Once you have an application running via Panamax, you can always create a template for that application so it can easily be recreated via another Panamax client. This is powerful concept for a development workflow, but can fall short when you just want to share an application running on your development machine with a colleague, or demo an application with a client.
Normally, making your application publicly accessible would require deploying to a server, but there is another option. Using a great open-source project called ngrok, you can quickly and securely expose a local web server to the Internet. Even better, you can do so by simply adding a temporary ngrok container to your existing application in Panamax.
ngrok - Introspected tunnels to localhost
ngrok is a great open source project by Alan Shreve and is also available as a service at ngrok.com. At its base, ngrok is a reverse proxy that creates a secure tunnel between a public Internet-accessible endpoint to a locally running web service.
Using an ngrok container in Panamax
Here at CenturyLink Labs we’ve recently built many different Docker images, including a ngrok image centurylink/ngrok which is highly leveraged from an image that Fletcher Nichol originally created: fnichol/ngrok. This image is great as it is very lightweight and will download quickly at slightly over 20mb.
Lets walk through how we would add this image and configure it within an existing Panamax application. Let's use a simple Wordpress template as our example.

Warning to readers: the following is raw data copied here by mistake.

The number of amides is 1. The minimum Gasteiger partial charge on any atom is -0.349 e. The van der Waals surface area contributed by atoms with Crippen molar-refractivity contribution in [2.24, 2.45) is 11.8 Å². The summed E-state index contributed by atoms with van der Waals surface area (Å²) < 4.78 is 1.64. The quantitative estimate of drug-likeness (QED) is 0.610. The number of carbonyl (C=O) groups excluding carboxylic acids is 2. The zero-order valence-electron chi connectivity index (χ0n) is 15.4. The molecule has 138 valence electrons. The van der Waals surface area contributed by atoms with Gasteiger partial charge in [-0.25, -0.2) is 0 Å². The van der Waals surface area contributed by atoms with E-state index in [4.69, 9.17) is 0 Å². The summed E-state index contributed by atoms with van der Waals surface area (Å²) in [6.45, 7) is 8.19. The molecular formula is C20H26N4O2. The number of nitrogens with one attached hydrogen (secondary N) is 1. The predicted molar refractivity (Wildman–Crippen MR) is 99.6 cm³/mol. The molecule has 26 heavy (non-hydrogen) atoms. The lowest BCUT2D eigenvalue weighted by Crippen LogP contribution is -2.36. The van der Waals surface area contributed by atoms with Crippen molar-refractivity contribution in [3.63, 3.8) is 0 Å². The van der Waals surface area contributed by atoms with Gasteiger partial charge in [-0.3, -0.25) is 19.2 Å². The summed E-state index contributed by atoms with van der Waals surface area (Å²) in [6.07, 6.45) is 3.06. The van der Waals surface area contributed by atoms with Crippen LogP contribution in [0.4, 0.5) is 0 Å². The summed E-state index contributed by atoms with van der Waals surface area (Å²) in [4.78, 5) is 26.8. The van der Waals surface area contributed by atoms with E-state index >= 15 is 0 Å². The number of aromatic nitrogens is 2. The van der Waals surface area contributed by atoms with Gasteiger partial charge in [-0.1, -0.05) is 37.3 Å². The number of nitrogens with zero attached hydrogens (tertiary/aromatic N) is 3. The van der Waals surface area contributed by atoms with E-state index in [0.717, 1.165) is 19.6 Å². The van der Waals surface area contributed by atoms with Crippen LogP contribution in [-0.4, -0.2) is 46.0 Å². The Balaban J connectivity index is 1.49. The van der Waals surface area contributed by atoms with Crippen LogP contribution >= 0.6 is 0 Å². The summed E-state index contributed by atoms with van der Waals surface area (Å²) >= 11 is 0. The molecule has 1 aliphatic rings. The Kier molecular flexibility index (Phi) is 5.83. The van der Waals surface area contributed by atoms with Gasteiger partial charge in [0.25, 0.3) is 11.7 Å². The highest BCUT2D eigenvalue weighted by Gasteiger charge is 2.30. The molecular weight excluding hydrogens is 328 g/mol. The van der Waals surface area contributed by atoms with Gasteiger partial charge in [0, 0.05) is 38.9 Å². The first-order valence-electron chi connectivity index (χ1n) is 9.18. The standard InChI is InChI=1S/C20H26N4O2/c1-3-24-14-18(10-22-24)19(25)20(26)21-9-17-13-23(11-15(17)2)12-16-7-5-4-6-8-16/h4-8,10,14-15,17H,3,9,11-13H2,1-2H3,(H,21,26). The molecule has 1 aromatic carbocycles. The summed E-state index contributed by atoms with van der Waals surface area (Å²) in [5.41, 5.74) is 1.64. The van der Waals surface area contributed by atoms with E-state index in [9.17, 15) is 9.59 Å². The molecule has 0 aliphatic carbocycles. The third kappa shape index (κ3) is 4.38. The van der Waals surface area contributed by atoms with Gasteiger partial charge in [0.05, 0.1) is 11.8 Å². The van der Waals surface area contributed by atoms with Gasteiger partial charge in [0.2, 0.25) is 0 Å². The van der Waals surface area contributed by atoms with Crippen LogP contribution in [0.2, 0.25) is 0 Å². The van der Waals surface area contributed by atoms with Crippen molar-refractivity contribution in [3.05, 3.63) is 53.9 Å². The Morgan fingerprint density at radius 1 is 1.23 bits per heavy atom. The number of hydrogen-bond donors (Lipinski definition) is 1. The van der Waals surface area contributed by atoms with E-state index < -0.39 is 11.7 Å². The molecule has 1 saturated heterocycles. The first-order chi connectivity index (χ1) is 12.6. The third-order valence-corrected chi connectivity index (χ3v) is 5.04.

Now from within the Application Detail page, click +Add a Service and search centurylink/ngrok:
I added the ngrok service to the 'Web' category, but you can add it anywhere -- including creating a new category for it.
Next we need to configure the environment variables for the ngrok service. Click the service name to go to the ngrok service details page. In the Environmental Variables section, add a new variable key
HTTP_PORT with you
localhost IP:port as the value.
NOTE: The port value is the port number you setup in VirtualBox to be forwarded to reach the Wordpress GUI. Hit the Save All Changes button. This will trigger a rebuild of the app.
As the App is rebuilding, watch the Activity log and make note of the public internet url is assigned:
[INFO] [client] Tunnel established at http://1af9484.ngrok.com
Now you can share that url,
http://1af9484.ngrok.com in our example, to colleagues or anyone else you want to access your application via the Internet.
To remove access, simply remove the ngrok service form your application. The application will rebuild and only be available from your localhost.